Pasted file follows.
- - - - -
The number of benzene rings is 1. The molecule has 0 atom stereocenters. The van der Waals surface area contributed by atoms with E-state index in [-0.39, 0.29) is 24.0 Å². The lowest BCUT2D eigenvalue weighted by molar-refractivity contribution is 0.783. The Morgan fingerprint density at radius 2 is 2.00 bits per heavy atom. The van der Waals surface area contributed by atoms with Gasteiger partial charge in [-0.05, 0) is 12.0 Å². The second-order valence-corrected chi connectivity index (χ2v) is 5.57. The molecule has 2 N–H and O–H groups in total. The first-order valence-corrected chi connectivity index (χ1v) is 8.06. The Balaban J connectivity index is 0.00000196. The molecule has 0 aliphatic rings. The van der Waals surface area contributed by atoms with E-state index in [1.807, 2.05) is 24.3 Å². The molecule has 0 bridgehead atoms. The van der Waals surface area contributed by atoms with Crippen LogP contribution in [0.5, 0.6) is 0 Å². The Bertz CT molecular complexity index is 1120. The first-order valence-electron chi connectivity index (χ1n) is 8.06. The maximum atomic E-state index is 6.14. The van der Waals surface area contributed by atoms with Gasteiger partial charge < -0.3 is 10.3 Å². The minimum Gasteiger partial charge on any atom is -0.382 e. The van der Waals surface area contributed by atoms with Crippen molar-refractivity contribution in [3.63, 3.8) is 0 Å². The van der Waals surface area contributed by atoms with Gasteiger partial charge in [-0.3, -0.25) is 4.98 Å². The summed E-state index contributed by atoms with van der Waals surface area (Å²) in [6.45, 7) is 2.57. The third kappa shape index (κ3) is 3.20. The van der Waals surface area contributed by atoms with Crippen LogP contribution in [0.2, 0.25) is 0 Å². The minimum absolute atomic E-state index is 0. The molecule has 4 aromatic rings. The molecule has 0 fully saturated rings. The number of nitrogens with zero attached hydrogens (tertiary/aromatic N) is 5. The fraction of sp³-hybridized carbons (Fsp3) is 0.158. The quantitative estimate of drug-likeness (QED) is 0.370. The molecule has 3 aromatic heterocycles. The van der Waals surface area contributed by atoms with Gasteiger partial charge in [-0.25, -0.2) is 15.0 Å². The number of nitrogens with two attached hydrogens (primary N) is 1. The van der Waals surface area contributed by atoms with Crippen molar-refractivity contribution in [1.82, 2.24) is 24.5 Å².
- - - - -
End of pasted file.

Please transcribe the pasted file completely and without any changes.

The number of benzene rings is 1. The molecule has 0 atom stereocenters. The van der Waals surface area contributed by atoms with E-state index in [-0.39, 0.29) is 24.0 Å². The lowest BCUT2D eigenvalue weighted by molar-refractivity contribution is 0.783. The Morgan fingerprint density at radius 2 is 2.00 bits per heavy atom. The van der Waals surface area contributed by atoms with Gasteiger partial charge in [-0.05, 0) is 12.0 Å². The second-order valence-corrected chi connectivity index (χ2v) is 5.57. The molecule has 2 N–H and O–H groups in total. The first-order valence-corrected chi connectivity index (χ1v) is 8.06. The Balaban J connectivity index is 0.00000196. The molecule has 0 aliphatic rings. The van der Waals surface area contributed by atoms with E-state index in [1.807, 2.05) is 24.3 Å². The molecule has 0 bridgehead atoms. The van der Waals surface area contributed by atoms with Crippen LogP contribution in [0.5, 0.6) is 0 Å². The Bertz CT molecular complexity index is 1120. The first-order valence-electron chi connectivity index (χ1n) is 8.06. The maximum atomic E-state index is 6.14. The van der Waals surface area contributed by atoms with Gasteiger partial charge < -0.3 is 10.3 Å². The minimum Gasteiger partial charge on any atom is -0.382 e. The van der Waals surface area contributed by atoms with Crippen molar-refractivity contribution in [3.63, 3.8) is 0 Å². The van der Waals surface area contributed by atoms with Gasteiger partial charge in [-0.3, -0.25) is 4.98 Å². The summed E-state index contributed by atoms with van der Waals surface area (Å²) in [6.45, 7) is 2.57. The third kappa shape index (κ3) is 3.20. The van der Waals surface area contributed by atoms with Crippen LogP contribution in [0.2, 0.25) is 0 Å². The minimum absolute atomic E-state index is 0. The molecule has 4 aromatic rings. The molecule has 0 fully saturated rings. The number of nitrogens with zero attached hydrogens (tertiary/aromatic N) is 5. The fraction of sp³-hybridized carbons (Fsp3) is 0.158. The quantitative estimate of drug-likeness (QED) is 0.370. The molecule has 3 aromatic heterocycles. The van der Waals surface area contributed by atoms with Gasteiger partial charge in [-0.25, -0.2) is 15.0 Å². The number of nitrogens with two attached hydrogens (primary N) is 1. The van der Waals surface area contributed by atoms with Crippen molar-refractivity contribution in [1.82, 2.24) is 24.5 Å².